Hating What God Hates

In his excellent little book, 9 Things a Leader MUST DO, author Henry Cloud (perhaps best known for co-authoring the book Boundaries with John Townsend) identifies suggests, as the title says, nine key commitments which great leaders seem naturally to undertake and which, when learned, can move any leader in the direction of personal growth and greater influence in their area of endeavor.

One of the nine “musts” which Cloud identifies is the suggestion that great leaders “earn a black belt in hate.” That is, he says, they develop the ability to hate the right things well. He goes on to ask what we might think about people who hate: arrogance, lying, innocent people being hurt, harmful schemes, evil practices, telling lies about others, and things that stir up dissension among people? If a person’s life demonstrated the truth of those claims, wouldn’t you welcome that person as a coworker or business partner? Would it be easy to trust and depend on such a person?

Cloud effectively lays out the rightful place of hate in working against those things that are destructive while seeking to enhance and protect relationships. And he does an admirable job of clarifying the difference between hating the wrong behavior or cause of a problem yet still showing appropriate love, respect and care for the person.

 In our Christian talk, we often stress the importance of “hating the sin yet loving the sinner” yet, in practice, I suspect most of us aren’t very precise in differentiating between the two. When affronted and offended, we can be so quick to lump the sinner in with his or her sin. We specialize, most of us, in shoveling loads of shame, along with our outrage, towards the person, not just to the offense.

Human beings have an inordinate capacity and inclination to label and judge one another and to presume that someone’s mistakes or wrong behavior is a direct manifestation of their character. As an example, if at some event, I feel that someone is ignoring and snubbing me (regardless of whether they in fact even are aware of my presence), my wounded ego immediately declares them arrogant, snobbish and rude. I have immediately leapt from my perception of their behavior in a particular moment of time to a critical judgment against their very character, and then dismiss them as unworthy of our regard or kindness. Worse, we are also prone to letting the anger, opinion and judgments of one person unduly sway us not only in our estimation of another but in our talk about them. Bill tells me how bad a person Henry is, and without checking whether Bill is accurate in his estimation or giving Henry any benefit of the doubt, I repeat the judgment to Martha who echoes it to Wilda and so on and so on.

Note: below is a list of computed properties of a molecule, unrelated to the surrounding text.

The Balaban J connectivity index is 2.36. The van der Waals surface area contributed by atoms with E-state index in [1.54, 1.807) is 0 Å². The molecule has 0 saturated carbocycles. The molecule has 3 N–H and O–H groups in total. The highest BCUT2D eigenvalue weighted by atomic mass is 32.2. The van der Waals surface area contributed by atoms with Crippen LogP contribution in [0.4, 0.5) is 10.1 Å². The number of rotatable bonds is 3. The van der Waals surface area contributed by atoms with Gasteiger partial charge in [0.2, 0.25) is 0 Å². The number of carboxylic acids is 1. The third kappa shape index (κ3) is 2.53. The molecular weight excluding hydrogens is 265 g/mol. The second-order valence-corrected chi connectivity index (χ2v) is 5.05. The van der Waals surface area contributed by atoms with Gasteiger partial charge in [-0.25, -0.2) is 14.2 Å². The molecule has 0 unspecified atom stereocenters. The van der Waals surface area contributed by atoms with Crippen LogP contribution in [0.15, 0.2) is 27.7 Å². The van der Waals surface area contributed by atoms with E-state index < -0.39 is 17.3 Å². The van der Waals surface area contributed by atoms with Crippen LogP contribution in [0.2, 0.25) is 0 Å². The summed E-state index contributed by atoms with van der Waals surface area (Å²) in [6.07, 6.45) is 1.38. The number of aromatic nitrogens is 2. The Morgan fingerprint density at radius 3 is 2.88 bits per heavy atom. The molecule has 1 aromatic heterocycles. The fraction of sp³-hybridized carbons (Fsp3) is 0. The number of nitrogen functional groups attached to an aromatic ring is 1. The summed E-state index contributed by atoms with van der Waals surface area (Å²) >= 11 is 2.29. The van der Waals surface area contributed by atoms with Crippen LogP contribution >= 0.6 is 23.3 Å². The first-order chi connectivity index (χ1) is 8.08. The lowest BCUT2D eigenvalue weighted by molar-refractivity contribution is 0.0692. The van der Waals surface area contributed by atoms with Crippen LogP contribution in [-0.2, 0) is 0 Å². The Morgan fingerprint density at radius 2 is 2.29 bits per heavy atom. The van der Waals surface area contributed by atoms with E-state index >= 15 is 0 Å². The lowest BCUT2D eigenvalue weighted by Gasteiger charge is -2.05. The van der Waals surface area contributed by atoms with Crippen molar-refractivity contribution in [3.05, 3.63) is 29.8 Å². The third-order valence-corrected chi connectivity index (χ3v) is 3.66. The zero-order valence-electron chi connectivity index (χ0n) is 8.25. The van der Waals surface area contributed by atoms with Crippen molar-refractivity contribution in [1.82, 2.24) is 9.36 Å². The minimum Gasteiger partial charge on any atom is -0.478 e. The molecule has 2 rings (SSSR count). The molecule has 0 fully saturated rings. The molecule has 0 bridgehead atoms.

Scripture warns us pretty sternly about our presumption when it comes to judging others (Matthew 7:1–5) and stresses instead that our calling is to exercise graciousness and humility and leave the work of judgment to God (Romans 12:14–21). I’ve been told that we ought to hate what God hates, but in my experience, what that all too often means is that we want to believe that God hates what and who we do, thus justifying ourselves, our attitudes and responses. One writer said that chances are, if we believe God coincidentally hates all the things we hate and despises all the people we despise, we just might have a made an idol out of our own self-righteousness.

There are many injustices and wrongs in this world that I believe are worth hating, and which I believe God passionately hates. Yet I know that there are also no end of evil impulses, impure attitudes and tragic flaws of judgment and behavior in my own life that are not only worthy of hate—both mine and that of the Lord—but which, I pray, represent my desperate need for a mercy and grace which I cannot earn and which comes only through the compassion and provision of God. In fact, my only prayer and hope is that while my sins are worthy of God’s hate, in his kindness, God has chosen to love this poor sinner and to forgive me.

I want to hate the things God hates, and wherever possible so to live that God’s truth, healing and grace may work through me with redeeming power. It’s too easy just to hate as an end in itself. Perhaps that is why, with his dying breathe, our Saviour did not curse his butchers but prayed forgiveness upon them. And us.

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